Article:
"id": "94e2e9ab-e2f7-4f8c-9ade-602a0511cc08", 
            "installed": true, 
            "kb": [
                "4022730"
            ], 
            "title": "2017-06 Security Update for Adobe Flash Player for Windows 8.1 for x64-based Systems (KB4022730)"
        }, 
        "ade56166-6d55-45a5-9e31-0fac924e4bbe": {
            "id": "ade56166-6d55-45a5-9e31-0fac924e4bbe", 
            "installed": true, 
            "kb": [
                "890830"
            ], 
            "title": "Windows Malicious Software Removal Tool for Windows 8, 8.1, 10 and Windows Server 2012, 2012 R2, 2016 x64 Edition - June 2017 (KB890830)"
        }
    }
}

Rebooting automatically is also possible with a small playbook:

- hosts: windows
  tasks:
    - name: apply critical and security windows updates 
      win_updates:
        category_names: 
          - SecurityUpdates
          - CriticalUpdates
      register: wuout
    - name: reboot if required
      win_reboot:
      when: wuout.reboot_required

Package management

There’s two ways to handle package installs on windows using ansible.

The first is to use win_package which can install any msi or run an executable installer from a network share or uri. This is useful for more locked down internal networks with no internet connectivity or for applications not on Chocolatey. In order to avoid re-running an installer and keep any plays safe to run it’s important to lookup the product ID from the registry so that win_package can detect if it’s already installed.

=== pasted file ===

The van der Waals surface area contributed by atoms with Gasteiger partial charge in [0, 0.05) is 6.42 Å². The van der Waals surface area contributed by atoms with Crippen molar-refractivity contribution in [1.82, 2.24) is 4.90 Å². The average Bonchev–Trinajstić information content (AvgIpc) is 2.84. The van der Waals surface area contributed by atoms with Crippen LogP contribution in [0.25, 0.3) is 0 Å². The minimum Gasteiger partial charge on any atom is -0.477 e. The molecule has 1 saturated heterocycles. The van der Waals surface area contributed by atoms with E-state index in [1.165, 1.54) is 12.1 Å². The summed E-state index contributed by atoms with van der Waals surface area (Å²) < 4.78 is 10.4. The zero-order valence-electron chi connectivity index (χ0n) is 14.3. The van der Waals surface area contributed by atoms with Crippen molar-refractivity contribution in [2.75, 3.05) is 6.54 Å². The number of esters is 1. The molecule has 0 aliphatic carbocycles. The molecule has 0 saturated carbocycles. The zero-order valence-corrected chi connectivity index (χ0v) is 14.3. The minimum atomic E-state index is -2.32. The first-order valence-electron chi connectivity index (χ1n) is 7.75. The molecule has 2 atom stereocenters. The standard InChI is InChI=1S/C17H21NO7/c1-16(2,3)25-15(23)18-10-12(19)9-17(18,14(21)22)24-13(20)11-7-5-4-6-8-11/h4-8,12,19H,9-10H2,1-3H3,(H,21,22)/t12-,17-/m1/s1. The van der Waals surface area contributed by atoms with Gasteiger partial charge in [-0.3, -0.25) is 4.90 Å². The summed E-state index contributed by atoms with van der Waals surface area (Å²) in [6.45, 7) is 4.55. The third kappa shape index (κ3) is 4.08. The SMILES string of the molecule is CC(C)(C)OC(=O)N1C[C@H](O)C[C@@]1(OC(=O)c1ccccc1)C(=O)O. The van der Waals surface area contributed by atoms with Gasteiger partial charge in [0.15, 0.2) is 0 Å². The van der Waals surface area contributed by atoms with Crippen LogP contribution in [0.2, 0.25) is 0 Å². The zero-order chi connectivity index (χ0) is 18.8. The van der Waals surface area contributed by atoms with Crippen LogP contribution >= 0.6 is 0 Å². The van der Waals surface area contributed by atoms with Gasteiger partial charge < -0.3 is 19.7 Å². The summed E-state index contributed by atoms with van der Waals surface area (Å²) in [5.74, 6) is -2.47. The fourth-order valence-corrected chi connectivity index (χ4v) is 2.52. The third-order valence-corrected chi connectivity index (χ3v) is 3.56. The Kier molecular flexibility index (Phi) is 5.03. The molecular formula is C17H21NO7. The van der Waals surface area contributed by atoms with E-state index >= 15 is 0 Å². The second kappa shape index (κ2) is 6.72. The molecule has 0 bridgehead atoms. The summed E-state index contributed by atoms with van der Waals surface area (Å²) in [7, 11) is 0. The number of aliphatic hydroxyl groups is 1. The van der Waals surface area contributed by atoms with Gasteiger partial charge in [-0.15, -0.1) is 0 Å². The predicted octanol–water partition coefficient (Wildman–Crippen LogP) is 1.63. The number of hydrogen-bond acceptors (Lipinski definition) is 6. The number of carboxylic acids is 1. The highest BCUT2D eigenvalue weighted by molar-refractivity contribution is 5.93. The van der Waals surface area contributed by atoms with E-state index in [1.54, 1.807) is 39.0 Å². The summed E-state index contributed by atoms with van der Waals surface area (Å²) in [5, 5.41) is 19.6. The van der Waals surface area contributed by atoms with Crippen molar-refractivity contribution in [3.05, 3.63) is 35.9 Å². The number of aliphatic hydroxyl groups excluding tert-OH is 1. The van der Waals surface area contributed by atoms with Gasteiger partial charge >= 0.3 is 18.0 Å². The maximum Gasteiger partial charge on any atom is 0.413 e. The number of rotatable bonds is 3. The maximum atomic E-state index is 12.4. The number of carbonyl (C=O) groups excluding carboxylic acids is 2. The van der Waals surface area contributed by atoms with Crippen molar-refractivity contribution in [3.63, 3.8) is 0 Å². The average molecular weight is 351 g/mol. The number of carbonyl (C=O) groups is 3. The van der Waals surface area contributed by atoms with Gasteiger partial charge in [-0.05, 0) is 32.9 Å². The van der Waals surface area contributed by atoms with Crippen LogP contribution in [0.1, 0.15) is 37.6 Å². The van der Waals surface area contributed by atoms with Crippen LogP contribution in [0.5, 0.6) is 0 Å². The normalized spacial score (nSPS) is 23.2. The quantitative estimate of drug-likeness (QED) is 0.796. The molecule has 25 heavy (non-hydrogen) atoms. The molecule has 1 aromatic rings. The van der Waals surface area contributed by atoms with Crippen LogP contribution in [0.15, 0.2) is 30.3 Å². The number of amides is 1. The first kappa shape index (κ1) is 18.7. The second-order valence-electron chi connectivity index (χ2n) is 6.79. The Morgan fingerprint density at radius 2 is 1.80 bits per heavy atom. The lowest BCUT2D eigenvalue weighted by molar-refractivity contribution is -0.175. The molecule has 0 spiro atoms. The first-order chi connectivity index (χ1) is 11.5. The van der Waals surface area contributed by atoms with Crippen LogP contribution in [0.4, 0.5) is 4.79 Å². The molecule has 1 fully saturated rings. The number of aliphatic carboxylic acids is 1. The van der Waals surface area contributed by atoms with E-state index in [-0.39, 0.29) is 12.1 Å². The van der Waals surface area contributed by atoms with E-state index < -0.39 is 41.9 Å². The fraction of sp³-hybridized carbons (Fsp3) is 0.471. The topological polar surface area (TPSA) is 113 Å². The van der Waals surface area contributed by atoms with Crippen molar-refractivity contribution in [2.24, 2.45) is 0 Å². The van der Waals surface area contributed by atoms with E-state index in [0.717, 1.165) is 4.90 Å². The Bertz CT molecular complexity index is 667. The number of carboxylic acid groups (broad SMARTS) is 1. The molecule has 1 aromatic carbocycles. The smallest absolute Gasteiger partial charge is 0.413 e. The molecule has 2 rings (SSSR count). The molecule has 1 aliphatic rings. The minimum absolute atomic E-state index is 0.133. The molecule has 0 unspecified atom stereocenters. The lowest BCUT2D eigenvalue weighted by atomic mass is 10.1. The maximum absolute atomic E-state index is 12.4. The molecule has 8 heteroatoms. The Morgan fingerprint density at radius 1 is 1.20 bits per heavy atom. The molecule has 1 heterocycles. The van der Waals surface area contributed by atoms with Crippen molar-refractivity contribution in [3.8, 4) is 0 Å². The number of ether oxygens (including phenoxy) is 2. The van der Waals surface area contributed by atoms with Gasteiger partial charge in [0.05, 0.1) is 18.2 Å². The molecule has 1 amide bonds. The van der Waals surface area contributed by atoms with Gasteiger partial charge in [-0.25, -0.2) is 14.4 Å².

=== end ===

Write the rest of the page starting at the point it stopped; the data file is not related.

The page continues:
The second is to use the briefly referenced Chocolatey. There is no setup required for this on the target system as the win_chocolatey module will automatically install the Chocolatey package manager if it’s not already present. To install the Java 8 Runtime Environment via Chocolatey it’s as simple as:

ansible -i mywindowssystem, -c winrm -e ansible_winrm_server_cert_validation=ignore -u administrator -k -m win_chocolatey -a "name=jre8"
mywindowssystem | SUCCESS => {
    "changed": true, 
    "rc": 0
}

And the rest…

The list is growing as ansible development continues so always check the documentation for the up-to-date set of windows modules supported. Of course it’s always possible to just execute raw powershell as well:

ansible -i mywindowssystem, -c winrm -e ansible_winrm_server_cert_validation=ignore -u administrator -k -m win_shell -a "Get-Process"
mywindowssystem | SUCCESS | rc=0 >>

Handles  NPM(K)    PM(K)      WS(K)     CPU(s)     Id  SI ProcessName